Libraries are not normally this lively. Chatter? Check. Applause? Check. A professor casually breaking out into a harmonica solo? Check. If this were the Earl Gregg Swem Library, people would be freaking out.
Thankfully, at least for the sanity of those students who stick to the third floor, it’s not; this scene unfurled at the first concert in the annual Dewey Decibel Concert Series at the other library in town, the Williamsburg Regional Library located just off campus at the intersection of North Boundary and Scotland Street. Concerts have been held at the library since its theater wing opened in 1983. Last Friday, College of William and Mary music professors Stephanie Nakasian and Harris Simon, accompanied by drummer Billy Williams and bassist Chris Bridge, kicked off the series to celebrate the release of their new CD from Capri Records, “Show Me the Way to Get Out of This World,” featuring covers of 15 jazz standards.
The disc marks the first official collaboration between these two accomplished musicians. Nakasian achieved international status in the 1980s when she sang on tour with Jon Hendricks and Company, something she calls her “vocal jazz apprenticeship.” Simon has performed throughout North America and Europe at innumerable clubs and jazz festivals.
“I was commuting down from Charlottesville to play this wonderful gig at Aroma’s with Harris,” Nakasian said. “And we just decided that we should record together.”
If their show is any indication, it was a great decision. Nakasian had a fun, lively stage presence, rollicking through Duke Ellington and Doris Day, ballads and breakup anthems, jazz favorites and hidden gems alike. Her trombone impression is pretty excellent, too.
Her show, like the album, began with “Lonesome Road,” a modern, upbeat take on an old classic. “Lucky So and So” and “Easy Street” kept the pace lively before “Times Are Getting Tougher than Tough,” which features an awesome harmonica solo and really allows Nakasian to show off her vocals. The songs are strung together by a light narrative of a girl trying to get her life in order after a particularly bad breakup. The audience was connected to the performers throughout the entire show. The intermission buzzed with pleasant conversation and compliments for the musicians. If you’re into jazz — or just want to listen to some good local music — this album is definitely worth checking out.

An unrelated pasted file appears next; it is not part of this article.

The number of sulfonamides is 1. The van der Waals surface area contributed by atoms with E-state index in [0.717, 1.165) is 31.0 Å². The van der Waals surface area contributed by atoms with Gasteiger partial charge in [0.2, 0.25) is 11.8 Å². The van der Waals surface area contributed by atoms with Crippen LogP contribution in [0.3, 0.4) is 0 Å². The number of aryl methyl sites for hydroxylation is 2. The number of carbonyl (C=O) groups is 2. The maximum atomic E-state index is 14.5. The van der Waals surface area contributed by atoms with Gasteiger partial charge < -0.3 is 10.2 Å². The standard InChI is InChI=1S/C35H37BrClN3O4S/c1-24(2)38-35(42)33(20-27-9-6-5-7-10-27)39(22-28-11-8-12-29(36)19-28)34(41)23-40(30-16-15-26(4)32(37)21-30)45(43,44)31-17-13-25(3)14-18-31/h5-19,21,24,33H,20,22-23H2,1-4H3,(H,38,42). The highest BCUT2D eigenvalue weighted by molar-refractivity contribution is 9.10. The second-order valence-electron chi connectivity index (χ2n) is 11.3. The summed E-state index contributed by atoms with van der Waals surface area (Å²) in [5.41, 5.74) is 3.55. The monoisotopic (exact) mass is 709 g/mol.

The concert series will continue throughout the semester and will feature a wide variety of musical genres, most of which wouldn’t find their way onto a typical student’s iTunes library. Folk, a cappella and military groups will all make their way to the library up through the first week of final exams.
Next up in the series is Soundworks Chorus, an all-male a cappella group from Richmond, followed by a couple of folk outfits: Scottish band North Sea Gas, who have attracted large crowds at the Edinburgh Festival for nine consecutive years, and The Cantrells, a husband and wife folk-pop duo who found their way onto the big screen alongside the likes of Brad Pitt back in 1992 in Robert Redford’s “A River Runs Through It.” Brass and woodwind ensembles from nearby Fort Eustis and the faraway U.S. Air Force Academy also come to town before fall break, and both concerts are free.
After fall break, things will get a little jazzier with local percussion group the Jae Sinnett Trio, who like Nakasian, will come to celebrate the release of their new album. TRADOC Jazz Combo puts on a free concert just a few days later, followed by Canadian folk group My Sweet Patootie. Austin City Limits and Grand Ole Opry alumni Robin & Linda Williams and Their Fine Group finish off the series with a bluegrass Christmas concert.
For most concerts, students receive a discounted ticket price of $13, but prices vary and some are free. For more information, visit the Williamsburg Regional Library in person at 515 Scotland Street or online at http://www.wrl.org/events/concerts.